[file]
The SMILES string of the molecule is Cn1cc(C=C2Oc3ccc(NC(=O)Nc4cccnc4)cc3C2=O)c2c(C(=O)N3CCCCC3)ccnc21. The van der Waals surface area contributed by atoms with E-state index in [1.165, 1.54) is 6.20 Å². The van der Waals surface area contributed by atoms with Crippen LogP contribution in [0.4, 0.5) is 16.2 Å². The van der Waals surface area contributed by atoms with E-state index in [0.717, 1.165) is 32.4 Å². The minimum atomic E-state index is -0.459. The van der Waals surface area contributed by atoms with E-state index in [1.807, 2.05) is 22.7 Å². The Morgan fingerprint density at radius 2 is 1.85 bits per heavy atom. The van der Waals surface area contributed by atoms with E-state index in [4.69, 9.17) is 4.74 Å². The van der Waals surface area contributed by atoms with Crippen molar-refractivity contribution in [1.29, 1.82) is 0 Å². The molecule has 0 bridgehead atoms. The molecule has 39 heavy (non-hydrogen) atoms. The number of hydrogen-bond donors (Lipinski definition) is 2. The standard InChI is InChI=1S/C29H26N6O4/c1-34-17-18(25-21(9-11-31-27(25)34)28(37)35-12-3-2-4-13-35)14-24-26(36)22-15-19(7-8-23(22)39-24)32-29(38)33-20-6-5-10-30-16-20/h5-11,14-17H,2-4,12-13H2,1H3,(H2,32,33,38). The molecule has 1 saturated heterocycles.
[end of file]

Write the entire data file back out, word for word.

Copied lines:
The SMILES string of the molecule is Cn1cc(C=C2Oc3ccc(NC(=O)Nc4cccnc4)cc3C2=O)c2c(C(=O)N3CCCCC3)ccnc21. The van der Waals surface area contributed by atoms with E-state index in [1.165, 1.54) is 6.20 Å². The van der Waals surface area contributed by atoms with Crippen LogP contribution in [0.4, 0.5) is 16.2 Å². The van der Waals surface area contributed by atoms with E-state index in [0.717, 1.165) is 32.4 Å². The minimum atomic E-state index is -0.459. The van der Waals surface area contributed by atoms with E-state index in [1.807, 2.05) is 22.7 Å². The Morgan fingerprint density at radius 2 is 1.85 bits per heavy atom. The van der Waals surface area contributed by atoms with E-state index in [4.69, 9.17) is 4.74 Å². The van der Waals surface area contributed by atoms with Crippen molar-refractivity contribution in [1.29, 1.82) is 0 Å². The molecule has 0 bridgehead atoms. The molecule has 39 heavy (non-hydrogen) atoms. The number of hydrogen-bond donors (Lipinski definition) is 2. The standard InChI is InChI=1S/C29H26N6O4/c1-34-17-18(25-21(9-11-31-27(25)34)28(37)35-12-3-2-4-13-35)14-24-26(36)22-15-19(7-8-23(22)39-24)32-29(38)33-20-6-5-10-30-16-20/h5-11,14-17H,2-4,12-13H2,1H3,(H2,32,33,38). The molecule has 1 saturated heterocycles.